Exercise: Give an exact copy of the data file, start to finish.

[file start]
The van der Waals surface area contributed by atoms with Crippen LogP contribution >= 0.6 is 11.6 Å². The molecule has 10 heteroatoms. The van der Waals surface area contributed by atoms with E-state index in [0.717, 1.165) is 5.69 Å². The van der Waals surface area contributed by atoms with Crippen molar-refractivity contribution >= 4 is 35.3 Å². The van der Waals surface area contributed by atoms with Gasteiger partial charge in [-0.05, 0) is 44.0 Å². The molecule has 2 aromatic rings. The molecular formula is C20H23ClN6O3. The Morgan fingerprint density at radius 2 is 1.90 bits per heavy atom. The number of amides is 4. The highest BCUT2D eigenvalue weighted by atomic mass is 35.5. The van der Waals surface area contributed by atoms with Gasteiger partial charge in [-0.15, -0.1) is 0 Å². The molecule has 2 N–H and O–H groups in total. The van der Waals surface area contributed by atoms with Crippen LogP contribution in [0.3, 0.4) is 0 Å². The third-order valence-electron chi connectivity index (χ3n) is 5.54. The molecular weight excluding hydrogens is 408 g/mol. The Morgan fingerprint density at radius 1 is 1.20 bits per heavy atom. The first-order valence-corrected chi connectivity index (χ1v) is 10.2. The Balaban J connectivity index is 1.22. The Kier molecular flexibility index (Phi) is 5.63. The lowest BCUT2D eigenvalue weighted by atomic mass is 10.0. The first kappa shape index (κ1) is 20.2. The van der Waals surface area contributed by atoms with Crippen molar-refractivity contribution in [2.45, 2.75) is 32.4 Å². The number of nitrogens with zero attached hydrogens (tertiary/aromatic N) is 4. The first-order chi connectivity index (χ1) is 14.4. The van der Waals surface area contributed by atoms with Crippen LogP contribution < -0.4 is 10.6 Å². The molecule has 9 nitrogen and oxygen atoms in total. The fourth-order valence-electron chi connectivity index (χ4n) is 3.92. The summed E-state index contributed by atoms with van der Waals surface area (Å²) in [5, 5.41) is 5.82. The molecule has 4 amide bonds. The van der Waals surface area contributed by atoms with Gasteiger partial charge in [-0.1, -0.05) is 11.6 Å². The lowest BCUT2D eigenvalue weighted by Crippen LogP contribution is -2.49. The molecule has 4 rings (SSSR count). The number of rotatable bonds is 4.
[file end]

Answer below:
The van der Waals surface area contributed by atoms with Crippen LogP contribution >= 0.6 is 11.6 Å². The molecule has 10 heteroatoms. The van der Waals surface area contributed by atoms with E-state index in [0.717, 1.165) is 5.69 Å². The van der Waals surface area contributed by atoms with Crippen molar-refractivity contribution >= 4 is 35.3 Å². The van der Waals surface area contributed by atoms with Gasteiger partial charge in [-0.05, 0) is 44.0 Å². The molecule has 2 aromatic rings. The molecular formula is C20H23ClN6O3. The Morgan fingerprint density at radius 2 is 1.90 bits per heavy atom. The number of amides is 4. The highest BCUT2D eigenvalue weighted by atomic mass is 35.5. The van der Waals surface area contributed by atoms with Gasteiger partial charge in [-0.15, -0.1) is 0 Å². The molecule has 2 N–H and O–H groups in total. The van der Waals surface area contributed by atoms with Crippen LogP contribution in [0.3, 0.4) is 0 Å². The third-order valence-electron chi connectivity index (χ3n) is 5.54. The molecular weight excluding hydrogens is 408 g/mol. The Morgan fingerprint density at radius 1 is 1.20 bits per heavy atom. The first-order valence-corrected chi connectivity index (χ1v) is 10.2. The Balaban J connectivity index is 1.22. The Kier molecular flexibility index (Phi) is 5.63. The lowest BCUT2D eigenvalue weighted by atomic mass is 10.0. The first kappa shape index (κ1) is 20.2. The van der Waals surface area contributed by atoms with Crippen molar-refractivity contribution in [2.45, 2.75) is 32.4 Å². The number of nitrogens with zero attached hydrogens (tertiary/aromatic N) is 4. The first-order chi connectivity index (χ1) is 14.4. The van der Waals surface area contributed by atoms with Crippen LogP contribution < -0.4 is 10.6 Å². The molecule has 9 nitrogen and oxygen atoms in total. The fourth-order valence-electron chi connectivity index (χ4n) is 3.92. The summed E-state index contributed by atoms with van der Waals surface area (Å²) in [5, 5.41) is 5.82. The molecule has 4 amide bonds. The van der Waals surface area contributed by atoms with Gasteiger partial charge in [-0.1, -0.05) is 11.6 Å². The lowest BCUT2D eigenvalue weighted by Crippen LogP contribution is -2.49. The molecule has 4 rings (SSSR count). The number of rotatable bonds is 4.